I was surprised to learn the U.S. has more people with new HIV diagnoses each year than any high-income nation. There is this widespread misconception out there that we've got it under control; that the drug cocktails are so effective that HIV is no longer a leading threat.
"Unfortunately, HIV remains a major public health problem in the U.S.," Stanford Health Policy's Douglas Owens, MD, told me. He is chair of the U.S. Preventive Services Task Force, which issued two influential recommendations on the prevention and treatment of HIV in the Journal of the American Medical Association.
The task force now recommends clinicians screen everyone aged 15 to 65 and all pregnant women for HIV and offer pre-exposure prophylaxis (PrEP) -- a pill that helps prevent HIV -- to people at high risk of contracting the potentially fatal infection.
"There are highly effective preventive interventions that can help us toward the goal of ending the HIV epidemic in the U.S.," said Owens, who is also an investigator at VA Palo Alto Health Care System "However, we know not enough people receive these interventions."
Owens said an estimated 1.1 million people are currently living with HIV in this country -- and more than 700,000 people have died of AIDS since the first cases were reported in 1981. Of the 38,281 new diagnoses of HIV reported in 2017, 81% were among men and 19% among women.
"Each year, almost 40,000 people acquire HIV," he said. "It's not acceptable and requires our urgent attention."
The task force is an independent, volunteer panel of national experts in prevention and evidence-based medicine who work to improve the health of all Americans by making recommendations. They typically give letter grades to its recommendations, and this time issued its highest grade, an A.
The benefit of this endorsement could be substantial, according to one of the accompanying editorials in JAMA, because under the Affordable Care Act, grade A and B recommendations made by the USPSTF should be covered by private insurance without patient cost sharing.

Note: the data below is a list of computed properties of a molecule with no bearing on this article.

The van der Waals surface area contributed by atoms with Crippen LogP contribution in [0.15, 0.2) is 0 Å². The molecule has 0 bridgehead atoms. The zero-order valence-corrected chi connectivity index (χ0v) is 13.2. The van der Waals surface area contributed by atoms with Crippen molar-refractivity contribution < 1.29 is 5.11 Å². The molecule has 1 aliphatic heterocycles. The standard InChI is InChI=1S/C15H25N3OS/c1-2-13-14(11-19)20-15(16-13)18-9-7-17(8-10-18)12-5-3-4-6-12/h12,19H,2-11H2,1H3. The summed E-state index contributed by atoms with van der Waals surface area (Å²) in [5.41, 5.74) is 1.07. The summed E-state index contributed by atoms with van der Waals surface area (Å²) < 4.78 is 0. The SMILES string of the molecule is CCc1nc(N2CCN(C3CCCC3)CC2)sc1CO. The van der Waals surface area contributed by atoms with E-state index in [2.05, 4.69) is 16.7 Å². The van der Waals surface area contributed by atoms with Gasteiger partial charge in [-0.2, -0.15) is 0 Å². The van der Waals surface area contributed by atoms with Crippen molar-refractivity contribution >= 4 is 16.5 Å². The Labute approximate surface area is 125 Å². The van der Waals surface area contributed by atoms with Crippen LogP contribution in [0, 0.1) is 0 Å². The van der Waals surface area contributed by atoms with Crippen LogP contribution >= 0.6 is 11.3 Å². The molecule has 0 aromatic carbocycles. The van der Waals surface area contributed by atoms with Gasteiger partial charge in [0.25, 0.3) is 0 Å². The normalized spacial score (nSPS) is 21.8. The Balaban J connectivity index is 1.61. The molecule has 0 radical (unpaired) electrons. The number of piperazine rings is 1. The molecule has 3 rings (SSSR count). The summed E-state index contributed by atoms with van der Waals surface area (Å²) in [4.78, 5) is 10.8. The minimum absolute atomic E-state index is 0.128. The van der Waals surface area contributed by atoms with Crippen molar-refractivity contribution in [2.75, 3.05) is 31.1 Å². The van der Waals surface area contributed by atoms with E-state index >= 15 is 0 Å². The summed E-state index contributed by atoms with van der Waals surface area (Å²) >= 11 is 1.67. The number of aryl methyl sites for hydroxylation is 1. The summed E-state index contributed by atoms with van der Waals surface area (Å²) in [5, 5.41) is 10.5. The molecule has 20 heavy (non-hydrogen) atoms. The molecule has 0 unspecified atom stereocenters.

"How this recommendation will be implemented is of critical importance because cost is a major barrier for people both to start and to stay on PrEP," wrote Diane Havlir, MD, and Susan Buchbinder, MD, both from the University of California, San Francisco, in their editorial. At present, they wrote, the average monthly retail cost for PrEP without insurance is nearly $2,000.
The task force members concluded "with high certainty" that while there are some potential harms, the magnitude of benefit with PrEP, or oral tenofovir disoproxil fumarate-based therapy, to reduce the risk of HIV infection in people at high risk is substantial.
"Clinicians can make a real difference toward reducing the burden of HIV in the United States," Owens said in the task force statement. "HIV screening and HIV prevention work to reduce new HIV infections and ultimately save lives."
Fewer than half of all adults have ever been tested for HIV in the U.S. and many of those requiring more frequent testing are not receiving it. The task force emphasized that clinicians should make testing routine and ensure patients are given an environment that is free of judgment during discussions of sexual health.
Screening is the only way to know if a person has been infected with HIV because, after initial flu-like symptoms, HIV is not apparent for several years.
In addition to screening, people need to prevent getting HIV by using condoms during sex, the task force said, and, for those who inject drugs, using clean needles and syringes.
Photo by Michelle Ramos